"We can do no great things; only small things with great love." - St. Therese of Lisieux
Gospel text (Mk 4,26-34):
Jesus said to the crowds:
"This is how it is with the Kingdom of God;
it is as if a man were to scatter seed on the land
and would sleep and rise night and day
and the seed would sprout and grow,
he knows not how.
Of its own accord the land yields fruit,
first the blade, then the ear, then the full grain in the ear.
And when the grain is ripe, he wields the sickle at once,
for the harvest has come."
"To what shall we compare the Kingdom of God,
or what parable can we use for it?
It is like a mustard seed that, when it is sown in the ground,
is the smallest of all the seeds on the earth.
But once it is sown, it springs up and becomes the largest of plants
and puts forth large branches,
so that the birds of the sky can dwell in its shade."
With many such parables
he spoke the word to them as they were able to understand it.
Without parables he did not speak to them,
but to his own disciples he explained everything in private.
As educated men and women, we all experienced the wonder of learning about the world around us. Knowledge is valued in and of itself. We can tell how a seed grows into a tree and why the galaxies are shaped the way they are. This information is undoubtedly good and leads us to important discoveries and insights, but sometimes I long for that child-like wonder that comes from not knowing anything. Walt Whitman puts it nicely:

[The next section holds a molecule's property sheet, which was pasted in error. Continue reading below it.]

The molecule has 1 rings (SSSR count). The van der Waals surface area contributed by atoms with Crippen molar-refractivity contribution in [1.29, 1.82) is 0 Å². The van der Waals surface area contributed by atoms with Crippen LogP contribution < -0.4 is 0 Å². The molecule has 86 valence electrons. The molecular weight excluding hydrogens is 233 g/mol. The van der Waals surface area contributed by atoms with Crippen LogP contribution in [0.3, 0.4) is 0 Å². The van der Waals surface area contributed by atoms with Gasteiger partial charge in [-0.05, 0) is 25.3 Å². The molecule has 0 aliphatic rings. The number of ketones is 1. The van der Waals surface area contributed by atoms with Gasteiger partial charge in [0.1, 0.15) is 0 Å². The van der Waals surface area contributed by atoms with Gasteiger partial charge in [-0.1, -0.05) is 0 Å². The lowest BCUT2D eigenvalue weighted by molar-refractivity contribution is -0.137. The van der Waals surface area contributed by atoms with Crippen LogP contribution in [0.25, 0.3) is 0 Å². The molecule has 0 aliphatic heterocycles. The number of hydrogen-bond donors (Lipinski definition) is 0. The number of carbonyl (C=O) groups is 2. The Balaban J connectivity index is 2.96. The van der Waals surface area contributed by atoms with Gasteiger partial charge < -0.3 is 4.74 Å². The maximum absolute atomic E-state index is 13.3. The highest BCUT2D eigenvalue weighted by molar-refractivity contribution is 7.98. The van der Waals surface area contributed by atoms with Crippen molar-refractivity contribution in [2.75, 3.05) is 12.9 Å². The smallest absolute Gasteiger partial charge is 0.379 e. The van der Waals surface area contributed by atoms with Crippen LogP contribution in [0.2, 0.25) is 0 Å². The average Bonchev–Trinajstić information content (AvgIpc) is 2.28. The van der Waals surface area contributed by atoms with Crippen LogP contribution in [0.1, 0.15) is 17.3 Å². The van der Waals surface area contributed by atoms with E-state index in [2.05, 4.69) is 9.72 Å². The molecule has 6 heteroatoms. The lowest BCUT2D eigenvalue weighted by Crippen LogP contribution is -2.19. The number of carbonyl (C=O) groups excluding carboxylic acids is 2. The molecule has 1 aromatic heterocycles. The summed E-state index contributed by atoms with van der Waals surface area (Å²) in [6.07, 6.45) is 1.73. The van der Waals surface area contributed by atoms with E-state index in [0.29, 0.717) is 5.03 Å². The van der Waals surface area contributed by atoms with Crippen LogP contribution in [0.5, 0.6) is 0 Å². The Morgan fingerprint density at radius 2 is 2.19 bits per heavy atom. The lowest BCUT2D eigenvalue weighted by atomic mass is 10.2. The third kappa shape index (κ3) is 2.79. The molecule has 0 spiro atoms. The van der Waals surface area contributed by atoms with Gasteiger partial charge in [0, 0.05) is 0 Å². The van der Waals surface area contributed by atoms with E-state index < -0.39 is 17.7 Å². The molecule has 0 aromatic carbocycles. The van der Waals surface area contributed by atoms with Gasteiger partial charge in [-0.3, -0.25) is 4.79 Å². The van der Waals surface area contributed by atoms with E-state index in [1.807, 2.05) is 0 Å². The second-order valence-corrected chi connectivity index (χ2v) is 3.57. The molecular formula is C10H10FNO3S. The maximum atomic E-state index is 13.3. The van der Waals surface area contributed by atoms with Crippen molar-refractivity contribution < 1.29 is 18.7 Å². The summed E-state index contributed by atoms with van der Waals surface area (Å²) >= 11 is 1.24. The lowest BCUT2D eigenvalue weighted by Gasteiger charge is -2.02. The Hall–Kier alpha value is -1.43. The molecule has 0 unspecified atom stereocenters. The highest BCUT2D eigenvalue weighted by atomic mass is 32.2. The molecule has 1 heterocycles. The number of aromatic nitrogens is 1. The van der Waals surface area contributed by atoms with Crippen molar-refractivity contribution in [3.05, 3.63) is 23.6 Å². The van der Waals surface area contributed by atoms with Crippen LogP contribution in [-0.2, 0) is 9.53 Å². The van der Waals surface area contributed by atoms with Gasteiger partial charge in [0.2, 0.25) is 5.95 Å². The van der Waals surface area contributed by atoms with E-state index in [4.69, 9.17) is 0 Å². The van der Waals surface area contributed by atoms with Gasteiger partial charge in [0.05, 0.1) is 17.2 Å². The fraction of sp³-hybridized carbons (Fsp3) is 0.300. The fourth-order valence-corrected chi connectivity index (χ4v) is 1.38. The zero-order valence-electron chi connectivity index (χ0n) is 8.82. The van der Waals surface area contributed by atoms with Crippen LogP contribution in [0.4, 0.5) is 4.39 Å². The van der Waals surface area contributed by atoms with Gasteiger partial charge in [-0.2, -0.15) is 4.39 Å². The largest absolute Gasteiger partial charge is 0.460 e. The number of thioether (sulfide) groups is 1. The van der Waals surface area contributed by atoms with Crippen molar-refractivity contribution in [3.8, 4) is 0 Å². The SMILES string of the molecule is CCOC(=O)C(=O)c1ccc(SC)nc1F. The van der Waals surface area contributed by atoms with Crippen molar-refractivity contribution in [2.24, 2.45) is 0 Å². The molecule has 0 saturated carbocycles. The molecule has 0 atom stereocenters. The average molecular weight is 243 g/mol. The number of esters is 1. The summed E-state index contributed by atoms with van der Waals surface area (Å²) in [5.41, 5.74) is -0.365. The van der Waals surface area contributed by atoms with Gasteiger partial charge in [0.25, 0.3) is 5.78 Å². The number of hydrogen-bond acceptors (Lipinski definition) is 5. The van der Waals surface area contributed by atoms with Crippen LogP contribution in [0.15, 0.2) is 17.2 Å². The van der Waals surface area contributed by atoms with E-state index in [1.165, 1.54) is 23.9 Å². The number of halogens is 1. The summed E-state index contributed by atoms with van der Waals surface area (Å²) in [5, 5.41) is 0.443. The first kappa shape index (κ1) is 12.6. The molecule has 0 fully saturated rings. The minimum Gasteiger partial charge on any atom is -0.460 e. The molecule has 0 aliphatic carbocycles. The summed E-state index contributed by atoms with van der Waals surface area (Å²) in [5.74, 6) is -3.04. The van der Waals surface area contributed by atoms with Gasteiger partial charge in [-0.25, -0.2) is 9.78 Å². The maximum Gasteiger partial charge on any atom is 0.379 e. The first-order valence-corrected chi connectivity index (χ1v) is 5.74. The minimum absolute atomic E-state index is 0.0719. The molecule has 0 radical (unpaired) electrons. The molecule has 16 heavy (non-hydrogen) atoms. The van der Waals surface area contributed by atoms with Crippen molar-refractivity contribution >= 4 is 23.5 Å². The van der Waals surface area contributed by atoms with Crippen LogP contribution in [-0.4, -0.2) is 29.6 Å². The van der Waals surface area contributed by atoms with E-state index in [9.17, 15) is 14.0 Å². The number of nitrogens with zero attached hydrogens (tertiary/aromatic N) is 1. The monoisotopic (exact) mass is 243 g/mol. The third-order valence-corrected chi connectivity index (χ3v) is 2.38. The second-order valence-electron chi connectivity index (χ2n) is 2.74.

When I heard the learn'd astronomer,
When the proofs, the figures, were ranged in columns before me,
When I was shown the charts, the diagrams, to add, divide, and measure them,
When I sitting heard the learned astronomer where he lectured with much applause in the lecture room,
How soon unaccountable I became tired and sick,
Till rising and gliding out I wander'd off by myself,
In the mystical moist night-air, and from time to time,
Look'd up in perfect silence at the stars.
During the winter, I love the look of freshly fallen snow, to just sit and enjoy the silence and serenity of it all. When I was a kid, snow days were spent outside until my fingers were numb (I always snuck a few mouthfuls of snow even though my mom told me not to).
Today let us be challenged to take some time to appreciate something very small and recognize God in that thing. Like the mustard seed, there is more to the little things in life than we can possibly imagine at first glance.